The profane, too, is a matter of faith: unquestioningly accepted and passed on irrespective of origin and original purpose. By definition, that which is not sacred is common and hence profane. More commonly, the profane tends to have one of two fundamental formulations: it is either a negative rule to protect the imperviousness of the divine/sacred (e.g., uttering “God damn” is a profanity because it takes the Lord’s name in vain) and thereby stifling larger possible challenges, or it is a rule that prohibits things, behaviours, or thoughts that may lead to group decohesion, harm, and injury. The Semitic prohibition on pork (meat of the cloven hooved animal) in Deuteronomy, for example, is a health protection measure and probably arose that way.

     Profanities—and dealing with them swiftly and strictly—are important to a religion because profanities challenge the faith. The power of the faith is the unthinking acceptance of the goals, structures, and rules. But since, practically speaking, there is typically no substance to the religion’s promises—they being answers to “unknowns,” there is rarely a direct line between the demands of the faith and its promises or threats. More plainly: there is no assurance that the faith leads to the goal and all non-faith does not. Disavowal of the sacred or application of the profane having no impact on the faith or faithful would be problematic to the central organization of the religion. It should be obvious why. Little flaws, once exposed, can expand into bigger flaws. So it is critical for any religion to very strictly enforce its definition and policing of sacred and profane.

Catechism: rites, rituals, and repetition

     Advertisers, teachers, tyrants, and organized religions know one thing for sure: repetition works. To be clear: repetition works. Advertisers, teachers, tyrants, and organized religions know this. The number varies, but seven is commonly accepted as the exposures to an ad needed before the message takes effect on a consumer. Writing lines on the board as punishment (something lost in the keyboard era), reciting the Pledge of Allegiance, and so many similar instances of individual and group ritual are pure repetition of a thought. Why? Because repetition works.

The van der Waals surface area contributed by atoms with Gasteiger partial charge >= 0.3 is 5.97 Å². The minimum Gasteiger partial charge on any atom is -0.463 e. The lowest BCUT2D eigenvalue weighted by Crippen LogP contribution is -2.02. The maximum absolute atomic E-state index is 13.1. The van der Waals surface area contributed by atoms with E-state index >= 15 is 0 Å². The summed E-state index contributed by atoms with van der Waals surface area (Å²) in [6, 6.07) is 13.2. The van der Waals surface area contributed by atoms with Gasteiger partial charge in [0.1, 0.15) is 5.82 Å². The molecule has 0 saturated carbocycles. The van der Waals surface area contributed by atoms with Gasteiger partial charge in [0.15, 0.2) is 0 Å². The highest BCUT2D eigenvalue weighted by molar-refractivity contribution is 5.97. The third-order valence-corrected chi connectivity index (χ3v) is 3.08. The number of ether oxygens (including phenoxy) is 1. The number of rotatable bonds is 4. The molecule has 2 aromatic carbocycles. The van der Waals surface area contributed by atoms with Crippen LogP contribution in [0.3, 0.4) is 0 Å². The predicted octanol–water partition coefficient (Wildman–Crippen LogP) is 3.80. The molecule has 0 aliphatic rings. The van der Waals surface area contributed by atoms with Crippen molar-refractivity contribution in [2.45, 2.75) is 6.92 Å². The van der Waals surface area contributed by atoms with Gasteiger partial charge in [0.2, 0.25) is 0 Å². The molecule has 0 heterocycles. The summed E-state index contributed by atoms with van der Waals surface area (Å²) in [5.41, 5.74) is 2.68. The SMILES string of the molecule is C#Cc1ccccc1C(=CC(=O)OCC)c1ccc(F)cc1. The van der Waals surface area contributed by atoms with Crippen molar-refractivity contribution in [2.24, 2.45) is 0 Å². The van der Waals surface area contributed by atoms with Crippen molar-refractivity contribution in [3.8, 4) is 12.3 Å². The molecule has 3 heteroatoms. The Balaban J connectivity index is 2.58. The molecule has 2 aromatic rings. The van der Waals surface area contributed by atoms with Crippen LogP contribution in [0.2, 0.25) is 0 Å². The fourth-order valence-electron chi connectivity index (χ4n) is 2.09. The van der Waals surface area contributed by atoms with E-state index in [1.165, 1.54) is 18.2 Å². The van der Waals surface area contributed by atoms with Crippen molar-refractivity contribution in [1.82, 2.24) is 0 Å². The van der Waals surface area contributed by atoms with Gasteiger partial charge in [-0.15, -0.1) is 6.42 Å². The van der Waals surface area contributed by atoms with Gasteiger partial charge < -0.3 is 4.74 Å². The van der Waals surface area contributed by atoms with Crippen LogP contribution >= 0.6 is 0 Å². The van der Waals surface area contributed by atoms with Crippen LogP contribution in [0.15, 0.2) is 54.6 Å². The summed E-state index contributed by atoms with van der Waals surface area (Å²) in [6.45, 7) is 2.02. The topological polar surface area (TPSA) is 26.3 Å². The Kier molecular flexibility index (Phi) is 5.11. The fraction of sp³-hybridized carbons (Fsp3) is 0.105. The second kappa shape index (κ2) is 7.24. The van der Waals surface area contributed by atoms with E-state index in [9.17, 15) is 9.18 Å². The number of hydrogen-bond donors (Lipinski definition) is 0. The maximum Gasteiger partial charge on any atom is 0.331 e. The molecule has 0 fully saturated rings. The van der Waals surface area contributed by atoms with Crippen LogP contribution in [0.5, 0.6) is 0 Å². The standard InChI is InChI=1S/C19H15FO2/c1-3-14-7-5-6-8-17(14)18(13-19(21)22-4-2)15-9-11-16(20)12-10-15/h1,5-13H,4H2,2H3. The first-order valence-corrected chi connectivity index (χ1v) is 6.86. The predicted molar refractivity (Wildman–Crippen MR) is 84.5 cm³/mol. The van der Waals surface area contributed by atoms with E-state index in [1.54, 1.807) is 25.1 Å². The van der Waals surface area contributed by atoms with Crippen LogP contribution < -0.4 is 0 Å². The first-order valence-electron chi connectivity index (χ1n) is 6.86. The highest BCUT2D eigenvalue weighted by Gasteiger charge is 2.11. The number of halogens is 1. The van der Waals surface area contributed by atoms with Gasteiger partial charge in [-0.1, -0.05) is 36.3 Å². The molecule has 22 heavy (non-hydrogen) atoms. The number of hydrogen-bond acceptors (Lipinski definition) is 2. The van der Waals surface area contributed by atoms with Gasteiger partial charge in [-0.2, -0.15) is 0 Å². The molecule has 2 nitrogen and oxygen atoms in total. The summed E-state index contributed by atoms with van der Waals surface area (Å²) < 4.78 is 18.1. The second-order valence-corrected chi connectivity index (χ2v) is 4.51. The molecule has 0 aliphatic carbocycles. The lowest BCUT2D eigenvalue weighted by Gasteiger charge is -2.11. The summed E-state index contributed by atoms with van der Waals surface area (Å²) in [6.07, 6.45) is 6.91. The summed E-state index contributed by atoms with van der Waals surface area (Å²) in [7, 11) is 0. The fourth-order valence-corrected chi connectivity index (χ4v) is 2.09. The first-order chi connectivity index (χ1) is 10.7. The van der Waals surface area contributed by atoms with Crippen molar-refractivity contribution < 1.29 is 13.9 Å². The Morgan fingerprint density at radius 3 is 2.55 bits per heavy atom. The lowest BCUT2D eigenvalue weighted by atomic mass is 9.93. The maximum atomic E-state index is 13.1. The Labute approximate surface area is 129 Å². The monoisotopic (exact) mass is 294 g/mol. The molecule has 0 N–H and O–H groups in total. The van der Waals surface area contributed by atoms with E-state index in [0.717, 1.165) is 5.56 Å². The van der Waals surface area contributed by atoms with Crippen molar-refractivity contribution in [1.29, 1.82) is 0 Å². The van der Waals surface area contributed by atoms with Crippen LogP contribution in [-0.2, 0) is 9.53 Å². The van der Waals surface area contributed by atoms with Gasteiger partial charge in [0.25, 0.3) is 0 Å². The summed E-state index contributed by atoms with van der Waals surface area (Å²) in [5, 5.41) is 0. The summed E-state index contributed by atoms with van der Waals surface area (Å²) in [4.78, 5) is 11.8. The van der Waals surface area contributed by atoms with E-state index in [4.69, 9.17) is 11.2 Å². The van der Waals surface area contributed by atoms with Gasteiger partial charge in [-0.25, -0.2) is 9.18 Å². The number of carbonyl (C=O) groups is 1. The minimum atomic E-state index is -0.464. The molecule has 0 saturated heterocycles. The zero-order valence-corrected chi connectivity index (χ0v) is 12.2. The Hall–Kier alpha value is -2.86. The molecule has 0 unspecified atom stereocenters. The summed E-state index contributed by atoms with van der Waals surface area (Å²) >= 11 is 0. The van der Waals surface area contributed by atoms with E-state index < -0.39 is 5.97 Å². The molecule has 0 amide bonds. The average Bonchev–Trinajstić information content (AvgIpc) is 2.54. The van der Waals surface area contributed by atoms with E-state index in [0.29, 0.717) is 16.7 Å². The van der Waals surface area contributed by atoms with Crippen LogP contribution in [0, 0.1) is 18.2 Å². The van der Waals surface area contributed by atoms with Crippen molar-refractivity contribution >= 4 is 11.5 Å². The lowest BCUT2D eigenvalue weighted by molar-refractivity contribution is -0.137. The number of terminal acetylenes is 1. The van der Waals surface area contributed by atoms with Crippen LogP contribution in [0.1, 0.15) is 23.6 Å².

Repetition, a foundation of rote memorization, is a fundamental means for driving an idea first into conscious memory and then, more importantly, into the subconscious. It is also a key to skill mastery, where it goes by the name practice. Extensive research has been done on the effects of the repetition of ideas and actions, especially how they get driven into the subconscious. The psychological and physiological fact is: repetition works.

     The idea that becomes ingrained in the subconscious through repetition transforms into (a) truth and (b) an operating instruction of the mental firmware. Why do you think self-help programs make such extensive use of a small number of affirmations? Because repetition works. Would we remember so vividly that Martin Luther King Jr. had a dream if he had not said it ten times in sixteen minutes?

     Religions are profoundly attached to the miracle of repetition. In the Catholic church, for example, there are the liturgy, prayer, and above all catechism. Liturgy is the ritual said by the priest. Though repeated at every mass, it is not nearly as powerful as prayer and catechism, which are repeated by the faithful. As Chinese proverb says: Tell me, I’ll forget. Show me, I’ll remember. Involve me, I’ll understand.

     Prayer, repeated everywhere, is a religion’s primary entreaty to the deity. In this respect, it could fall into that easy ridicule of anything to do with the supernatural. But at the end of the day, prayer is just a form of repetition with a particular expectation. Its repetition is no doubt a supplication before a deity, but it is also an insidious reinforcement of the rules of the religion. Regardless, because the red herring superstition aspects are hard to overcome, we’ll leave it out. Instead, let’s move to catechism, of which prayer is only one special type.

     A catechism is in no uncertain terms, the repeated exposition of a belief. Tied in Western culture by name to the Catholic Church’s Rites, catechisms actually appear everywhere. Any time a believer repeats a core doctrinal truth, it is a catechism. Instances of ritual repetition of the core logic of a belief are catechisms. The recitation of the Pledge of Allegiance, the regular rituals of Elks and Freemasons, and even memorizations of scientific and other laws would qualify on this basis. The whole point of catechisms is to capture those cornerstones of the belief system and turn them into truth and operating system instructions of the subconscious. When these foundations are truth, everything else about doctrine flows readily.